In 2018, when Royal Enfield first announced its new 650cc-twin, we didn’t allow ourselves the luxury of high hopes. For too long, avid motorcyclists had been left a little underwhelmed by the British brand’s modern offerings — despite a century-long lineage that began in 1893. But then, when we rode the thing, our fears began to melt away.
We’ve been back in the saddle a couple of times in the intervening years, but we can now say — with absolute certainty — that the Royal Enfield Interceptor 650 is one hell of a machine. In fact, we can pinpoint exactly when we came to that definitive realisation: earlier this summer, on the cliffside roads of North Cornwall — where the salt-spray and cool coastal air blew away any remaining reservations.
We began our trip — a refresher course in the Interceptor, if you like — in London, and made our way over the North Wessex Downs and Quantock Hills to the North Cornish coast. By the time we reached the village of Pendoggett, we began to fully understand what Royal Enfield’s vision had been with the new Interceptor 650. True, over the course of the past decade, the brand has spent an immense amount of time and money on research and development. But, for this — its first higher-capacity parallel-twin in almost 50 years — it was worth it.
Because the Interceptor is a different breed in a different league. Part charming retro roadster, part 1960s desert racer, it’s the sort of bike you could imagine the mid-century Hollywood hell-raisers motoring around Tinseltown on. Once you sit astride the Interceptor, those wide handlebars, the homely quilted seat and teardrop tank manage to transport you in more ways than one. It’s like firing up a time machine.
Of course, the engineering is a little more up-to-date. Powering the Interceptor through St Endellion and within a stone’s throw of Port Isaac, it handled handsomely — both on the long expanses of B-road and deep into the narrower, twisting paths and tracks all the way to Pentire Point. It’s a motorcycle engineered for our modern expectations and sensibilities, but without sacrificing the edge and excitement of bikes gone by.
“The Interceptor carries forward the Royal Enfield legacy into the 21st century,” said Siddhartha Lal, Royal Enfield’s then-CEO, at the bike’s launch in 2018. “While in its essence it retains the design and old-school character, it has all the underpinnings of a modern machine. It combines agility, usable power, excellent ergonomics and style in an unintimidating manner.”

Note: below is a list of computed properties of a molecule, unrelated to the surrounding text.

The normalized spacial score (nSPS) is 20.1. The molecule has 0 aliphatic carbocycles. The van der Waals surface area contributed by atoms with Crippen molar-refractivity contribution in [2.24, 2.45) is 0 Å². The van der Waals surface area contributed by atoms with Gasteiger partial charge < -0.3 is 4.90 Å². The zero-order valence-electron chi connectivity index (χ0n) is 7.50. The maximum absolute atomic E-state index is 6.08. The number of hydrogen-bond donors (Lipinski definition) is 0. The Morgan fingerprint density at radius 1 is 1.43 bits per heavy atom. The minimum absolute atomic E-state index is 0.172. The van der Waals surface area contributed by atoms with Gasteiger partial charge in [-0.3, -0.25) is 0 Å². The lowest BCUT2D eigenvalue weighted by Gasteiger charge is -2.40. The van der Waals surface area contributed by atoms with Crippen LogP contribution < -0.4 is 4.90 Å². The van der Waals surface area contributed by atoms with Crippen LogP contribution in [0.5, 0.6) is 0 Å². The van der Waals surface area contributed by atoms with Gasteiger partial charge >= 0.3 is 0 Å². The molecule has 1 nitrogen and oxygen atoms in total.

He can say that again. The engine, a single overhead cam, 8-valve air/oil cooled, 650cc parallel twin, produces a healthy 47bhp, which is just enough to give you that sense of adventure you’re after when riding. And Royal Enfield’s strides in quality and craftsmanship are no clearer than with this engine. The all-new six-speed gearbox, also — which offers wonderful delivery of torque and power through the mid-range. And the gentle burble from those twin exhausts? A true treat for the ears.
And people have really responded to this shot in Royal Enfield’s arm. Despite being almost two years old, the Interceptor 650 is still selling incredibly well in the UK. In fact, it was the UK’s best-selling motorcycle in June of this year — one of the many reasons we decided to jump back on and take another look at it.
We’re glad we did. Because this is a bike powered by pleasant surprises. We expected a ‘typical’ Royal Enfield when we first encountered it back in 2018 — and we were instead presented with machine re-engineered on almost every level, from design and ergonomics to powertrain and handling. And now we’ve had a second roll of the parallel twin dice, we’re convinced — this is Royal Enfield’s finest hour.
Royal Enfield Interceptor 650